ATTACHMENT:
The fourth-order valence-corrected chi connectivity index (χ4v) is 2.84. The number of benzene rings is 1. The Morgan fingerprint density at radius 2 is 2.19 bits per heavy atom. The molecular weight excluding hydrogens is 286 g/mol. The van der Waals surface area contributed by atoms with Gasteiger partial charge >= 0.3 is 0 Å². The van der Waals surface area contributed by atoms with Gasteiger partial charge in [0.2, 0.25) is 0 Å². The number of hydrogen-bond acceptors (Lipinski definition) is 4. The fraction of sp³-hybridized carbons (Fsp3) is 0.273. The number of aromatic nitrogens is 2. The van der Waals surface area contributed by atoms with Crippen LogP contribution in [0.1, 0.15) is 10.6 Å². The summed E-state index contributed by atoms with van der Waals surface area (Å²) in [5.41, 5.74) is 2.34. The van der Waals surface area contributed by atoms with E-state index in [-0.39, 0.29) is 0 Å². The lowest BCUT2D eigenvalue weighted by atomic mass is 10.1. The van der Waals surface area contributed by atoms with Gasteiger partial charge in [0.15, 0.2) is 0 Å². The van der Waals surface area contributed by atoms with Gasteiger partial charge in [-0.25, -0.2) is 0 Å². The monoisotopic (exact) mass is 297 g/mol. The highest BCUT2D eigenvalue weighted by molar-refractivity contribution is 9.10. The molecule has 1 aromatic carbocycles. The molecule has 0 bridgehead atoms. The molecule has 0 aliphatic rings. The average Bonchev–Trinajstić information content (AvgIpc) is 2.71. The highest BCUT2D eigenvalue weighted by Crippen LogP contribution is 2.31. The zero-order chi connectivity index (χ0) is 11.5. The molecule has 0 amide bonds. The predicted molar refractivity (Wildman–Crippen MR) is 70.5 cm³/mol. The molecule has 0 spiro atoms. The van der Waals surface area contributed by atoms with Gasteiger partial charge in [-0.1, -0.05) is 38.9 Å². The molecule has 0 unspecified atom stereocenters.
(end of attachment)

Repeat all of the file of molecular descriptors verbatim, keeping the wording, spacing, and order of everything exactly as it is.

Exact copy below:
The fourth-order valence-corrected chi connectivity index (χ4v) is 2.84. The number of benzene rings is 1. The Morgan fingerprint density at radius 2 is 2.19 bits per heavy atom. The molecular weight excluding hydrogens is 286 g/mol. The van der Waals surface area contributed by atoms with Gasteiger partial charge >= 0.3 is 0 Å². The van der Waals surface area contributed by atoms with Gasteiger partial charge in [0.2, 0.25) is 0 Å². The number of hydrogen-bond acceptors (Lipinski definition) is 4. The fraction of sp³-hybridized carbons (Fsp3) is 0.273. The number of aromatic nitrogens is 2. The van der Waals surface area contributed by atoms with Crippen LogP contribution in [0.1, 0.15) is 10.6 Å². The summed E-state index contributed by atoms with van der Waals surface area (Å²) in [5.41, 5.74) is 2.34. The van der Waals surface area contributed by atoms with E-state index in [-0.39, 0.29) is 0 Å². The lowest BCUT2D eigenvalue weighted by atomic mass is 10.1. The van der Waals surface area contributed by atoms with Gasteiger partial charge in [0.15, 0.2) is 0 Å². The van der Waals surface area contributed by atoms with Gasteiger partial charge in [-0.25, -0.2) is 0 Å². The monoisotopic (exact) mass is 297 g/mol. The highest BCUT2D eigenvalue weighted by molar-refractivity contribution is 9.10. The molecule has 1 aromatic carbocycles. The molecule has 0 bridgehead atoms. The molecule has 0 aliphatic rings. The average Bonchev–Trinajstić information content (AvgIpc) is 2.71. The highest BCUT2D eigenvalue weighted by Crippen LogP contribution is 2.31. The zero-order chi connectivity index (χ0) is 11.5. The molecule has 0 amide bonds. The predicted molar refractivity (Wildman–Crippen MR) is 70.5 cm³/mol. The molecule has 0 spiro atoms. The van der Waals surface area contributed by atoms with Gasteiger partial charge in [-0.1, -0.05) is 38.9 Å². The molecule has 0 unspecified atom stereocenters.